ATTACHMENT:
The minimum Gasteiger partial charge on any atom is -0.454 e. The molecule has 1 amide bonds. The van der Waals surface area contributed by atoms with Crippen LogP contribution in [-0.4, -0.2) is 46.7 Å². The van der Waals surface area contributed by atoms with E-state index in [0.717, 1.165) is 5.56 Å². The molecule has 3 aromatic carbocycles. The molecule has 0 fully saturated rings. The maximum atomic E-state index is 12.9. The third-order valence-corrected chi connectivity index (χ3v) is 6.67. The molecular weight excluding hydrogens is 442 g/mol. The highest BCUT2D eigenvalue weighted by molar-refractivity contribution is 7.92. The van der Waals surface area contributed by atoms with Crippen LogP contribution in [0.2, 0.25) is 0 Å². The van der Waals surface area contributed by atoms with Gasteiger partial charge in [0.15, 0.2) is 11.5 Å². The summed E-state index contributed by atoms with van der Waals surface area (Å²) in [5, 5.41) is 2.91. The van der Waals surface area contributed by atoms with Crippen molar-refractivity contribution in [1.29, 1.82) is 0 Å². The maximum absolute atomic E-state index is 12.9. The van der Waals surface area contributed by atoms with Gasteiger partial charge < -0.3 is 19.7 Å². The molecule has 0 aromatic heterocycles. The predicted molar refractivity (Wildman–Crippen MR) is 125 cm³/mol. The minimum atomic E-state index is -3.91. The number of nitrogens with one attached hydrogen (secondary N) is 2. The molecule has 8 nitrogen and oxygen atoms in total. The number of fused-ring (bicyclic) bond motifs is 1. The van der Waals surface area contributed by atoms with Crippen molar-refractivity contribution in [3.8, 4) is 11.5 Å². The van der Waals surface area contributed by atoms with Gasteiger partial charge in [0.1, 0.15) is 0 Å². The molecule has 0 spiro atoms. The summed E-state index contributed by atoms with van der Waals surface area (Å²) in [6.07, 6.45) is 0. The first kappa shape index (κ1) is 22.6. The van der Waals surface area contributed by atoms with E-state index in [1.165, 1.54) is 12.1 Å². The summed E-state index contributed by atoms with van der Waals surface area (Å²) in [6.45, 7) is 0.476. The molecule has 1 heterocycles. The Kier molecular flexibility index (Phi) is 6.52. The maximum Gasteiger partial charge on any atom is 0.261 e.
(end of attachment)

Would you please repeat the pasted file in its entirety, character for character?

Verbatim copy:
The minimum Gasteiger partial charge on any atom is -0.454 e. The molecule has 1 amide bonds. The van der Waals surface area contributed by atoms with Crippen LogP contribution in [-0.4, -0.2) is 46.7 Å². The van der Waals surface area contributed by atoms with E-state index in [0.717, 1.165) is 5.56 Å². The molecule has 3 aromatic carbocycles. The molecule has 0 fully saturated rings. The maximum atomic E-state index is 12.9. The third-order valence-corrected chi connectivity index (χ3v) is 6.67. The molecular weight excluding hydrogens is 442 g/mol. The highest BCUT2D eigenvalue weighted by molar-refractivity contribution is 7.92. The van der Waals surface area contributed by atoms with Crippen LogP contribution in [0.2, 0.25) is 0 Å². The van der Waals surface area contributed by atoms with Gasteiger partial charge in [0.15, 0.2) is 11.5 Å². The summed E-state index contributed by atoms with van der Waals surface area (Å²) in [5, 5.41) is 2.91. The van der Waals surface area contributed by atoms with Crippen molar-refractivity contribution in [1.29, 1.82) is 0 Å². The maximum absolute atomic E-state index is 12.9. The van der Waals surface area contributed by atoms with Gasteiger partial charge < -0.3 is 19.7 Å². The molecule has 0 aromatic heterocycles. The predicted molar refractivity (Wildman–Crippen MR) is 125 cm³/mol. The minimum atomic E-state index is -3.91. The number of nitrogens with one attached hydrogen (secondary N) is 2. The molecule has 8 nitrogen and oxygen atoms in total. The number of fused-ring (bicyclic) bond motifs is 1. The van der Waals surface area contributed by atoms with Crippen molar-refractivity contribution in [3.8, 4) is 11.5 Å². The van der Waals surface area contributed by atoms with Gasteiger partial charge in [0.1, 0.15) is 0 Å². The molecule has 0 spiro atoms. The summed E-state index contributed by atoms with van der Waals surface area (Å²) in [6.07, 6.45) is 0. The first kappa shape index (κ1) is 22.6. The van der Waals surface area contributed by atoms with E-state index in [1.165, 1.54) is 12.1 Å². The summed E-state index contributed by atoms with van der Waals surface area (Å²) in [6.45, 7) is 0.476. The molecule has 1 heterocycles. The Kier molecular flexibility index (Phi) is 6.52. The maximum Gasteiger partial charge on any atom is 0.261 e.